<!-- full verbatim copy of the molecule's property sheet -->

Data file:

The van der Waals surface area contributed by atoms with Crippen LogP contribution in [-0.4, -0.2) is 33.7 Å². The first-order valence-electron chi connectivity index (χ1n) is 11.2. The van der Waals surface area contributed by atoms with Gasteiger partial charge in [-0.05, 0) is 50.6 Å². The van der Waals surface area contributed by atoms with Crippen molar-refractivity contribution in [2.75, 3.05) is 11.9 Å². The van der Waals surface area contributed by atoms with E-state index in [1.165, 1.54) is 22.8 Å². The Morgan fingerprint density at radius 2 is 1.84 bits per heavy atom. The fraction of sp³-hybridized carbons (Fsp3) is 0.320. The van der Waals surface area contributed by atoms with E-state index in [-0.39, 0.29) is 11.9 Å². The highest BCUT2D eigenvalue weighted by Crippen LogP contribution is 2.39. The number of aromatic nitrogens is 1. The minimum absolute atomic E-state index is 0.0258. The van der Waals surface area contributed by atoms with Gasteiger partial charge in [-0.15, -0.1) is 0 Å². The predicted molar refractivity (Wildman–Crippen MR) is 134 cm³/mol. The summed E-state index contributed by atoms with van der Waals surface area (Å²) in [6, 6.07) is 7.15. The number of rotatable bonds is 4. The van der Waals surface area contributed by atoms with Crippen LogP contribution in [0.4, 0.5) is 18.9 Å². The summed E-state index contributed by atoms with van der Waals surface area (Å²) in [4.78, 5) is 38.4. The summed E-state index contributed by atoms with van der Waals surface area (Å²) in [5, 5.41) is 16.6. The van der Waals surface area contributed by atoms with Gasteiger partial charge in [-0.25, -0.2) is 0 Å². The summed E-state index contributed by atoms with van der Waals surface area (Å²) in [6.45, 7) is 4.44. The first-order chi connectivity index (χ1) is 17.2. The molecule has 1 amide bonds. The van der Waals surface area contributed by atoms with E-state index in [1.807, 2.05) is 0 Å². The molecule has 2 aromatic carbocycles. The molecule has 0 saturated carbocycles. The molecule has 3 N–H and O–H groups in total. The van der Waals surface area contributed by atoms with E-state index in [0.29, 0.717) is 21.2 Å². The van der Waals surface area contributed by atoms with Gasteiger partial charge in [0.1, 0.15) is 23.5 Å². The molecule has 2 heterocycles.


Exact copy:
The van der Waals surface area contributed by atoms with Crippen LogP contribution in [-0.4, -0.2) is 33.7 Å². The first-order valence-electron chi connectivity index (χ1n) is 11.2. The van der Waals surface area contributed by atoms with Gasteiger partial charge in [-0.05, 0) is 50.6 Å². The van der Waals surface area contributed by atoms with Crippen molar-refractivity contribution in [2.75, 3.05) is 11.9 Å². The van der Waals surface area contributed by atoms with E-state index in [1.165, 1.54) is 22.8 Å². The Morgan fingerprint density at radius 2 is 1.84 bits per heavy atom. The fraction of sp³-hybridized carbons (Fsp3) is 0.320. The van der Waals surface area contributed by atoms with E-state index in [-0.39, 0.29) is 11.9 Å². The highest BCUT2D eigenvalue weighted by Crippen LogP contribution is 2.39. The number of aromatic nitrogens is 1. The minimum absolute atomic E-state index is 0.0258. The van der Waals surface area contributed by atoms with Gasteiger partial charge in [-0.15, -0.1) is 0 Å². The predicted molar refractivity (Wildman–Crippen MR) is 134 cm³/mol. The summed E-state index contributed by atoms with van der Waals surface area (Å²) in [6, 6.07) is 7.15. The number of rotatable bonds is 4. The van der Waals surface area contributed by atoms with Crippen LogP contribution in [0.4, 0.5) is 18.9 Å². The summed E-state index contributed by atoms with van der Waals surface area (Å²) in [4.78, 5) is 38.4. The summed E-state index contributed by atoms with van der Waals surface area (Å²) in [5, 5.41) is 16.6. The van der Waals surface area contributed by atoms with Gasteiger partial charge in [-0.25, -0.2) is 0 Å². The summed E-state index contributed by atoms with van der Waals surface area (Å²) in [6.45, 7) is 4.44. The first-order chi connectivity index (χ1) is 17.2. The molecule has 1 amide bonds. The van der Waals surface area contributed by atoms with E-state index in [1.807, 2.05) is 0 Å². The molecule has 2 aromatic carbocycles. The molecule has 0 saturated carbocycles. The molecule has 3 N–H and O–H groups in total. The van der Waals surface area contributed by atoms with E-state index in [0.29, 0.717) is 21.2 Å². The van der Waals surface area contributed by atoms with Gasteiger partial charge in [0.1, 0.15) is 23.5 Å². The molecule has 2 heterocycles.